According to new guidelines issued Friday by the Centers for Disease Control and Prevention, students who have been vaccinated do not need to wear masks in school this fall unless they are riding the school bus or their school determines otherwise.
The new federal standards aren’t obligatory, but they’re likely to have an impact on school administrators, local health agencies, and governors as they prepare for children to return to school full-time this fall.
Parents who were previously uncertain may be encouraged by the advice. Children over the age of 12 are eligible for the Pfizer vaccination, which is administered in two doses three weeks apart.
“One of the most essential initiatives to assist schools safely resume full operations is to achieve high levels of COVID-19 immunization among eligible children, teachers, staff, and household members,” the CDC noted.
Unvaccinated kids and employees should continue to wear masks, according to the CDC, and schools should provide optional routine testing at least once a week. It also recommends a 3-foot separation between unvaccinated children in the classroom but adds this should not prohibit schools from resuming.
The CDC also advises that all bus drivers and passengers, whether or whether they have been vaccinated, wear a mask when going to school.
The most contentious issue for schools will most likely be whether or not to require evidence of immunization. With rare exceptions, most schools currently demand documentation of childhood vaccinations.
The CDC, which does not mandate vaccinations for schools or child care facilities, makes it plain in its recommendations that the decision would be made by schools and local officials. The CDC expressly mentions that schools may choose to use a universal masking policy, especially if they have unvaccinated populations and don’t want to seek proof of vaccination.
“We do allow for flexibility in our recommendations,” said Capt. Erin Sauber-Schatz, a member of the CDC’s COVID response team who assisted in the writing of the guidelines.
Finally, “this is basically about safeguarding kids who are either not yet eligible for vaccine owing to their age, or those who are not completely vaccinated,” she explained.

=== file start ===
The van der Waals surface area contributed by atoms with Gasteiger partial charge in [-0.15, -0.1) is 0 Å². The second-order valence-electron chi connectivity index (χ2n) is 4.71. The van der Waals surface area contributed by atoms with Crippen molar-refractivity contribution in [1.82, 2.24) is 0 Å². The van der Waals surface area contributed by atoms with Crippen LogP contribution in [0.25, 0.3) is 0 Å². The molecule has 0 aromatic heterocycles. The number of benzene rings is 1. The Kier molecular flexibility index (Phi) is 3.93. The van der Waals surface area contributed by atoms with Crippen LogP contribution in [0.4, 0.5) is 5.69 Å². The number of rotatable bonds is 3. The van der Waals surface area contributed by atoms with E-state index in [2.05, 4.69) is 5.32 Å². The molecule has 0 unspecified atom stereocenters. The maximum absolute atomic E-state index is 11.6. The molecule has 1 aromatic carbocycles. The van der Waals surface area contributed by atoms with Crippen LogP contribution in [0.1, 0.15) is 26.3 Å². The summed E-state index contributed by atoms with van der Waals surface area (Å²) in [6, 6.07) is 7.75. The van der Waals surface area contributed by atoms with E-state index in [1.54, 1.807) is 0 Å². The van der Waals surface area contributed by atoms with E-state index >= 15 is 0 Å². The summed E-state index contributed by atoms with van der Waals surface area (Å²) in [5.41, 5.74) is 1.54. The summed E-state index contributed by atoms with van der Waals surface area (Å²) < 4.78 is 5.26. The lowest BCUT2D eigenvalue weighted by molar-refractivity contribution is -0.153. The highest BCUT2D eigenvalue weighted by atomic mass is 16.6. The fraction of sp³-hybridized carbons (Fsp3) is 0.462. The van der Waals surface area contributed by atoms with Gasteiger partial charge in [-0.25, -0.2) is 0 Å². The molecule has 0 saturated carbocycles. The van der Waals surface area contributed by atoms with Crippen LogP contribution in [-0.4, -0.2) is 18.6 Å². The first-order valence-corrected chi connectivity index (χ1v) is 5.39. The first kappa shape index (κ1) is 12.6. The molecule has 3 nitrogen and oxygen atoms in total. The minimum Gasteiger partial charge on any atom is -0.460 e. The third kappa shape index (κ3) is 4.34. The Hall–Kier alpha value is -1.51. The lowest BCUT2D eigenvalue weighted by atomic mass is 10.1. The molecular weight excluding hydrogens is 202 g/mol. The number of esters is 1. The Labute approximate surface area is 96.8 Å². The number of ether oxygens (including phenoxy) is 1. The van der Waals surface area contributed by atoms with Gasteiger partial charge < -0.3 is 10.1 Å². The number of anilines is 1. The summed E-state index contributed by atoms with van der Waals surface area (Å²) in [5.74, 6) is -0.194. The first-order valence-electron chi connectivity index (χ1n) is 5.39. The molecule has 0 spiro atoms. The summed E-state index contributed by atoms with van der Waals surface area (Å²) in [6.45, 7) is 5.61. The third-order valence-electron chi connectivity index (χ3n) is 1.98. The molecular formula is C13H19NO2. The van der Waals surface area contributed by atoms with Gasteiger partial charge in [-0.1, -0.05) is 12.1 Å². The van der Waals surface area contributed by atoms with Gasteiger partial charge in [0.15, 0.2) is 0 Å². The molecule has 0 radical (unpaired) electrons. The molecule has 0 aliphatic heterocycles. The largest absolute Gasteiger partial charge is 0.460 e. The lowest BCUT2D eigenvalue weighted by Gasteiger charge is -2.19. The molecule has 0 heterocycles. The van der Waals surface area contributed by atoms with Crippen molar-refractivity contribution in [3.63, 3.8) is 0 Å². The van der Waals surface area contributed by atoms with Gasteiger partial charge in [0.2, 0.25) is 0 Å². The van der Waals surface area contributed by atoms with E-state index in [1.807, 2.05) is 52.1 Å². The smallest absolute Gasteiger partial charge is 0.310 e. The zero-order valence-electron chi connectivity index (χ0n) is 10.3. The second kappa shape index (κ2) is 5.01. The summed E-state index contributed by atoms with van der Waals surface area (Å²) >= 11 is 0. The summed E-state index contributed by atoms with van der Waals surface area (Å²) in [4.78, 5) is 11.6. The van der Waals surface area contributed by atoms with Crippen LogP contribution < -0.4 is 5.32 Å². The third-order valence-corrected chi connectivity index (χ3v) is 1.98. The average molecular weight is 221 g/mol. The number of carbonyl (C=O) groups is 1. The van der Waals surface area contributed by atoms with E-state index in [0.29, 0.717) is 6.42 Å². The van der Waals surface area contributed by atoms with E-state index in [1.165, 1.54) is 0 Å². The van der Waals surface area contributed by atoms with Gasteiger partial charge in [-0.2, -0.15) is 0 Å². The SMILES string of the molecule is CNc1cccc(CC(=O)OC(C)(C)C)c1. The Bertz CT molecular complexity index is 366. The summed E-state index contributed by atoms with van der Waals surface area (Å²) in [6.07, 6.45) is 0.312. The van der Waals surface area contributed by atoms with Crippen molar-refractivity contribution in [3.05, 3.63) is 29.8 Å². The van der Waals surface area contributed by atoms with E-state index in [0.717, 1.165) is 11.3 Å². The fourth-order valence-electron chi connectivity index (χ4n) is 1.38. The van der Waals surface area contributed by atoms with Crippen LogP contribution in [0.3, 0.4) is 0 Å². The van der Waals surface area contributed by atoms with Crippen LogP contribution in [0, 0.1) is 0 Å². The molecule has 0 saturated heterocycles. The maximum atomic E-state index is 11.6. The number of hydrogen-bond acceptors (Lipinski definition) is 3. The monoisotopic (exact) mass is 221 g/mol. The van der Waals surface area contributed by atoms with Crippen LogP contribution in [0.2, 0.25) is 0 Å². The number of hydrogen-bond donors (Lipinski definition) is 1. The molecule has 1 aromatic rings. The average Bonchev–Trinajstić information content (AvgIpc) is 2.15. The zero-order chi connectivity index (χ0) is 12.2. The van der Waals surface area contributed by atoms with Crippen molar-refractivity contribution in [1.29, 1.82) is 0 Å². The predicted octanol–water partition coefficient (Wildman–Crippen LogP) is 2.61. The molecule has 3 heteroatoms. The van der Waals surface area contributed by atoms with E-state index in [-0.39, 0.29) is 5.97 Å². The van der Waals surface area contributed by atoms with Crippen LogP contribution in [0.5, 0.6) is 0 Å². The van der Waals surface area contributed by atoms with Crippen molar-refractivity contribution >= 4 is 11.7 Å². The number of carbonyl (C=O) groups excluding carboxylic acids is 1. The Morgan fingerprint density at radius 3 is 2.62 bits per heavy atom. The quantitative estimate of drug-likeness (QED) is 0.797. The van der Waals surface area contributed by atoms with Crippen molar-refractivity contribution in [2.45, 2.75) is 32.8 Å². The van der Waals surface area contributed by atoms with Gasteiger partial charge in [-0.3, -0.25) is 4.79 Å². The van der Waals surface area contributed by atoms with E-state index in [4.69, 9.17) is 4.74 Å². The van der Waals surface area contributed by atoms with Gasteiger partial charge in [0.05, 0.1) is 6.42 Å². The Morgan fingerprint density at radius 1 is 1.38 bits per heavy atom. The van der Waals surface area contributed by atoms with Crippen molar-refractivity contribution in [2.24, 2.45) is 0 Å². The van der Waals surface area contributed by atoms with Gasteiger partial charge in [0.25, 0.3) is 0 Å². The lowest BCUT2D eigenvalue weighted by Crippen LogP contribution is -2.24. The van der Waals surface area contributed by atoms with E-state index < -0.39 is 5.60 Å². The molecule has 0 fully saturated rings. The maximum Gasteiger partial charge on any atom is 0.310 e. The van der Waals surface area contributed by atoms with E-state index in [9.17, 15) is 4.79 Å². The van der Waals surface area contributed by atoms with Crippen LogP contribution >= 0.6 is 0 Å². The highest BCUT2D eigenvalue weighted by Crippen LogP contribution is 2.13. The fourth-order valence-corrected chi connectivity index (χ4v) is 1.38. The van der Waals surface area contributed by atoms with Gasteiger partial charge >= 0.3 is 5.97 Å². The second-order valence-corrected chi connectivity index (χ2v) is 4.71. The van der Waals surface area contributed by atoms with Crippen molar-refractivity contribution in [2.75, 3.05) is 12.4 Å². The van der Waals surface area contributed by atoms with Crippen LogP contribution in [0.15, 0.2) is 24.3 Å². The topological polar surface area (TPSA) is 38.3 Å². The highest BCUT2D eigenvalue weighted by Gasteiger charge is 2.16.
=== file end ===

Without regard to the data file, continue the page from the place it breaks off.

The Biden administration has stated that it would not seek a federal vaccination mandate, instead of leaving the decision to schools and companies. However, due to the potential of variations spreading through travel, it has advocated for universal mask-wearing on aircraft, trains, buses, and other public transit, even among those who have been vaccinated.
Many companies have been hesitant to require vaccinations or ask for proof, resulting in a sort of honor system. That may change in a few months, according to health experts, if federal authorities provide full permission to the vaccinations, which are now being administered under emergency authorization.
Many schools are likely to create their own rules nonetheless, even if the CDC advises against it.
When Republican Gov. Doug Ducey signed a law prohibiting local counties and school districts from requiring students or staff to wear face coverings, Chandler Unified School District, which welcomes students back on July 21 — one of the earliest start dates in the country — had already decided that masks would be optional.
The CDC’s objective, according to Sauber-Schatz, was to create usable guidelines for all schools, even those who planned to forego mask regulations.
If the neighborhood has low case numbers and high vaccination rates, the CDC encourages schools to gradually eliminate COVID procedures, including masks; on the other hand, regions with high case numbers and poor vaccination rates should retain different methods in place to avoid outbreaks, according to the CDC.
Parents should also be aware that their kid is not “completely immunized” until two weeks following their second vaccination. Because the injections are three weeks apart, an adolescent who wants to be completely vaccinated by mid-August will need to have their first vaccine now.
“The message is basically that if your child is vaccine-eligible, now is the time to be vaccinated,” Sauber-Schatz said.